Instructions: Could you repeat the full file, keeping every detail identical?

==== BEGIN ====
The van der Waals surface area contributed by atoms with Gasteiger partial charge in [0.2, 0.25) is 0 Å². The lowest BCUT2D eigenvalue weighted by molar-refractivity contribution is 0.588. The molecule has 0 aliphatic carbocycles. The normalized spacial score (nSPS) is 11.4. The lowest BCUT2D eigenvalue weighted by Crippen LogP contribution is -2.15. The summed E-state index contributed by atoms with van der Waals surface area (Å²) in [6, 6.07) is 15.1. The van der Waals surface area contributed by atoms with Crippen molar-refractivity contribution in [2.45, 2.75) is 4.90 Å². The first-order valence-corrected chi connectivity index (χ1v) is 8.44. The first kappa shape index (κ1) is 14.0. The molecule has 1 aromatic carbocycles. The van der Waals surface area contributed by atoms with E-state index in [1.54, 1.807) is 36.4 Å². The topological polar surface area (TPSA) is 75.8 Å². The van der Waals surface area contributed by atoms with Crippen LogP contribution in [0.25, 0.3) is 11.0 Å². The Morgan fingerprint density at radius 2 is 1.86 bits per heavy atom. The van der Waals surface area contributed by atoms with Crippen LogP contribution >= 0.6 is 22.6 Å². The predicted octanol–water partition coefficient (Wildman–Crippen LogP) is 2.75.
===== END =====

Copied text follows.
The van der Waals surface area contributed by atoms with Gasteiger partial charge in [0.2, 0.25) is 0 Å². The lowest BCUT2D eigenvalue weighted by molar-refractivity contribution is 0.588. The molecule has 0 aliphatic carbocycles. The normalized spacial score (nSPS) is 11.4. The lowest BCUT2D eigenvalue weighted by Crippen LogP contribution is -2.15. The summed E-state index contributed by atoms with van der Waals surface area (Å²) in [6, 6.07) is 15.1. The van der Waals surface area contributed by atoms with Crippen molar-refractivity contribution in [2.45, 2.75) is 4.90 Å². The first-order valence-corrected chi connectivity index (χ1v) is 8.44. The first kappa shape index (κ1) is 14.0. The molecule has 1 aromatic carbocycles. The van der Waals surface area contributed by atoms with E-state index in [1.54, 1.807) is 36.4 Å². The topological polar surface area (TPSA) is 75.8 Å². The van der Waals surface area contributed by atoms with Crippen LogP contribution in [0.25, 0.3) is 11.0 Å². The Morgan fingerprint density at radius 2 is 1.86 bits per heavy atom. The van der Waals surface area contributed by atoms with Crippen LogP contribution >= 0.6 is 22.6 Å². The predicted octanol–water partition coefficient (Wildman–Crippen LogP) is 2.75.